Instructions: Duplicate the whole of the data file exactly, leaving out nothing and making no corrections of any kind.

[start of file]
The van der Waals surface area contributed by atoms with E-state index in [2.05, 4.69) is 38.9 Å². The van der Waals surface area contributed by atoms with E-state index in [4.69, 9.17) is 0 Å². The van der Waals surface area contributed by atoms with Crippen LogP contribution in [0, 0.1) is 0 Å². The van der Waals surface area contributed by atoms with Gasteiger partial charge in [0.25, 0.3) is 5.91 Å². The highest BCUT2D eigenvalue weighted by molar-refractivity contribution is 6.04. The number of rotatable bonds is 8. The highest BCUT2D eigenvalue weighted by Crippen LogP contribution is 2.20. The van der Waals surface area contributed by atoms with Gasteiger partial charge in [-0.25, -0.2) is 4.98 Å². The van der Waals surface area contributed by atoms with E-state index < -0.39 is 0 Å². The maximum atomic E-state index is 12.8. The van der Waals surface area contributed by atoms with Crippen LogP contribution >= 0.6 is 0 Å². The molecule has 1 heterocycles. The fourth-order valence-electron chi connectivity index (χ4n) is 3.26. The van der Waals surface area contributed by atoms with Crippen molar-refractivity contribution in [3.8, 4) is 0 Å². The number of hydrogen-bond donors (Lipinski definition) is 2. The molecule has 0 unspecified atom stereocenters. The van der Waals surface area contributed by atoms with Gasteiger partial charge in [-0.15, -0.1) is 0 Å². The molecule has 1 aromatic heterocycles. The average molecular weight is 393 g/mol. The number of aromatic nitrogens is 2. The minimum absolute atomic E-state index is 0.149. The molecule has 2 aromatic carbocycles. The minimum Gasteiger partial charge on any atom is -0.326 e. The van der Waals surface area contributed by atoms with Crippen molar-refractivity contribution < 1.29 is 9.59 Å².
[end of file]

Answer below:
The van der Waals surface area contributed by atoms with E-state index in [2.05, 4.69) is 38.9 Å². The van der Waals surface area contributed by atoms with E-state index in [4.69, 9.17) is 0 Å². The van der Waals surface area contributed by atoms with Crippen LogP contribution in [0, 0.1) is 0 Å². The van der Waals surface area contributed by atoms with Gasteiger partial charge in [0.25, 0.3) is 5.91 Å². The highest BCUT2D eigenvalue weighted by molar-refractivity contribution is 6.04. The number of rotatable bonds is 8. The highest BCUT2D eigenvalue weighted by Crippen LogP contribution is 2.20. The van der Waals surface area contributed by atoms with Gasteiger partial charge in [-0.25, -0.2) is 4.98 Å². The van der Waals surface area contributed by atoms with E-state index < -0.39 is 0 Å². The maximum atomic E-state index is 12.8. The van der Waals surface area contributed by atoms with Crippen LogP contribution >= 0.6 is 0 Å². The molecule has 1 heterocycles. The fourth-order valence-electron chi connectivity index (χ4n) is 3.26. The van der Waals surface area contributed by atoms with Crippen molar-refractivity contribution in [3.8, 4) is 0 Å². The number of hydrogen-bond donors (Lipinski definition) is 2. The molecule has 0 unspecified atom stereocenters. The van der Waals surface area contributed by atoms with Gasteiger partial charge in [-0.15, -0.1) is 0 Å². The molecule has 1 aromatic heterocycles. The average molecular weight is 393 g/mol. The number of aromatic nitrogens is 2. The minimum absolute atomic E-state index is 0.149. The molecule has 2 aromatic carbocycles. The minimum Gasteiger partial charge on any atom is -0.326 e. The van der Waals surface area contributed by atoms with Crippen molar-refractivity contribution < 1.29 is 9.59 Å².